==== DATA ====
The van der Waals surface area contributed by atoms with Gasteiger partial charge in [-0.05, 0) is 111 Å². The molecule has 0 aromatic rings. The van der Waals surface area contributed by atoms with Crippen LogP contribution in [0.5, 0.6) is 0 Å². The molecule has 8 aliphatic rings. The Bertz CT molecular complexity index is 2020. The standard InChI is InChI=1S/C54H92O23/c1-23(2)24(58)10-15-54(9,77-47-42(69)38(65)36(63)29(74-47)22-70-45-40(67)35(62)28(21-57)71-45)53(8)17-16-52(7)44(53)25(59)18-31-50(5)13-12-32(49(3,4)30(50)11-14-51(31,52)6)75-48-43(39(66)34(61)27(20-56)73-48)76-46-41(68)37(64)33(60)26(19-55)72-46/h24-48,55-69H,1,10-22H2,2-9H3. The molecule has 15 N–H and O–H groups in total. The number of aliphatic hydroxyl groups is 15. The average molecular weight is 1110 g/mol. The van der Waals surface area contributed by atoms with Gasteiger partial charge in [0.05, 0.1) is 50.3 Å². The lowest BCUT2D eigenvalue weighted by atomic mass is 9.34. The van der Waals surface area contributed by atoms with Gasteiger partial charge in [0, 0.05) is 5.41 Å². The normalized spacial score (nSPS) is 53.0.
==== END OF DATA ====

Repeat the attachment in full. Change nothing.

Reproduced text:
The van der Waals surface area contributed by atoms with Gasteiger partial charge in [-0.05, 0) is 111 Å². The molecule has 0 aromatic rings. The van der Waals surface area contributed by atoms with Crippen LogP contribution in [0.5, 0.6) is 0 Å². The molecule has 8 aliphatic rings. The Bertz CT molecular complexity index is 2020. The standard InChI is InChI=1S/C54H92O23/c1-23(2)24(58)10-15-54(9,77-47-42(69)38(65)36(63)29(74-47)22-70-45-40(67)35(62)28(21-57)71-45)53(8)17-16-52(7)44(53)25(59)18-31-50(5)13-12-32(49(3,4)30(50)11-14-51(31,52)6)75-48-43(39(66)34(61)27(20-56)73-48)76-46-41(68)37(64)33(60)26(19-55)72-46/h24-48,55-69H,1,10-22H2,2-9H3. The molecule has 15 N–H and O–H groups in total. The number of aliphatic hydroxyl groups is 15. The average molecular weight is 1110 g/mol. The van der Waals surface area contributed by atoms with Gasteiger partial charge in [0.05, 0.1) is 50.3 Å². The lowest BCUT2D eigenvalue weighted by atomic mass is 9.34. The van der Waals surface area contributed by atoms with Gasteiger partial charge in [0, 0.05) is 5.41 Å². The normalized spacial score (nSPS) is 53.0.